Melting away the evidence
One of the major themes of the Arctic Vikings Field School is to explore the long-term history of climatic change in Greenland and how people in the past adjusted to those shifts. Additionally, we are very concerned with the current changes that are being observed throughout the circumpolar North, as warming soil temperatures and human activity are having profound effects on the archaeological record. We want students that go through our program to be able to connect the dots between the past and present and understand the delicate relationship humans have with the environment in the Arctic. Over the four-week duration of the field school, students will be asked to discuss topics that bridge the gap between the theoretical and the material and think critically about the various factors that shape our general approach to archaeological salvage in Greenland in the face of modern climate change.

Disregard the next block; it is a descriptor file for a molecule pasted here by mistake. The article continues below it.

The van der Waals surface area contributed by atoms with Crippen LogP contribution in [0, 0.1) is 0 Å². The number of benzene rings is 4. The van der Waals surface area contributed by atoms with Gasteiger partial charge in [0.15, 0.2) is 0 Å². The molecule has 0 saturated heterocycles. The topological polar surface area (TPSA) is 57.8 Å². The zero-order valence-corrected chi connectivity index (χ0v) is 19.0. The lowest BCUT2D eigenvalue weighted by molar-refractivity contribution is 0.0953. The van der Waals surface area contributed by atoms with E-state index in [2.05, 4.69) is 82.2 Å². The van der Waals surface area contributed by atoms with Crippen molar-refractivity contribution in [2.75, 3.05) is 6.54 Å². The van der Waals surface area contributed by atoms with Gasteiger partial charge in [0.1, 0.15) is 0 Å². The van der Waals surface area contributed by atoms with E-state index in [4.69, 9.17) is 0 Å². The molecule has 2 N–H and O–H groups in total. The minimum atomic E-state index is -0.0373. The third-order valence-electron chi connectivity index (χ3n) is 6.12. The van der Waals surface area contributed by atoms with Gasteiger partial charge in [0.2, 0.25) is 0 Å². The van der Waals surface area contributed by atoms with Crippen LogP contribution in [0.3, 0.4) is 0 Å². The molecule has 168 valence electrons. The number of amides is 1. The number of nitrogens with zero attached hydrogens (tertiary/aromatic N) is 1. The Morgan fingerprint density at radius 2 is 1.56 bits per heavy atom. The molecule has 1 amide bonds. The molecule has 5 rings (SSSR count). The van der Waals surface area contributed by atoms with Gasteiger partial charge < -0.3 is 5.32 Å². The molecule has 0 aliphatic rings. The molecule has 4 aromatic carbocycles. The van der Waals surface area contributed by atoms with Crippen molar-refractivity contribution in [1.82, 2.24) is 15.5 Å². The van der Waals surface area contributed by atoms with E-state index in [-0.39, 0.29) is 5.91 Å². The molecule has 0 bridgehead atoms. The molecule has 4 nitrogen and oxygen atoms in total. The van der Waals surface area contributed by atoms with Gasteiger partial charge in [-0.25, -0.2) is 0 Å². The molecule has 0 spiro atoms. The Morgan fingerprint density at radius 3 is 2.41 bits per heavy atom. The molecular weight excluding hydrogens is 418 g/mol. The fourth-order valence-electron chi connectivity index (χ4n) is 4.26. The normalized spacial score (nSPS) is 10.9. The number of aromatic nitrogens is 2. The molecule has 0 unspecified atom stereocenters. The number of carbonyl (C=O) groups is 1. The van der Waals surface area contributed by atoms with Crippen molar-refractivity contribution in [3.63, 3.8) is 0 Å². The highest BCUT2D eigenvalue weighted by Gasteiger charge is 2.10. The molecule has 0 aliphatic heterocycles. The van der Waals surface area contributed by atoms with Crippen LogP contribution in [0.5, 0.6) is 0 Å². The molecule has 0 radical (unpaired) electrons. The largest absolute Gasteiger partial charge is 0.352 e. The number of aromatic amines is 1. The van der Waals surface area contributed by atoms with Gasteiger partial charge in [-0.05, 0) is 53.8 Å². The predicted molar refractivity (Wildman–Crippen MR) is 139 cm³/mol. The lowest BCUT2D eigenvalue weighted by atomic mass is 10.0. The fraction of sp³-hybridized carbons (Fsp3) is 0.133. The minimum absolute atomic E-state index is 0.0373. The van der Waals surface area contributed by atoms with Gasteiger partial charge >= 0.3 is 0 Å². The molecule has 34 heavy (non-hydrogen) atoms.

The threat of climate change to heritage
Greenland is getting warmer and wetter. This means that most of our organic artifacts are starting to turn into mush. We already see this happening in many parts of South Greenland and other parts of the Arctic. It’s not a question anymore of “What is going to happen?” It is now a question of “How much can we save?” This research offers the potential to develop new approaches to working fast and smart in a place that is experiencing rapid environmental change. We also have the opportunity to help develop new insights into mitigating the larger heritage threats that can be anticipated on a global scale in the years and decades to come.
The ticking clock
The Arctic is a bellwether for climate change. These changes are already being felt and predicted around the world. What we are observing in Greenland appears to be just the (literal) tip of the (actual) iceberg. What we know is that these changes are immediate and irreversible and the stakes are high for everyone. Our generation lives at a crucial time and must collect as much data as possible before it is completely lost. To learn more about the program, please visit the field school page.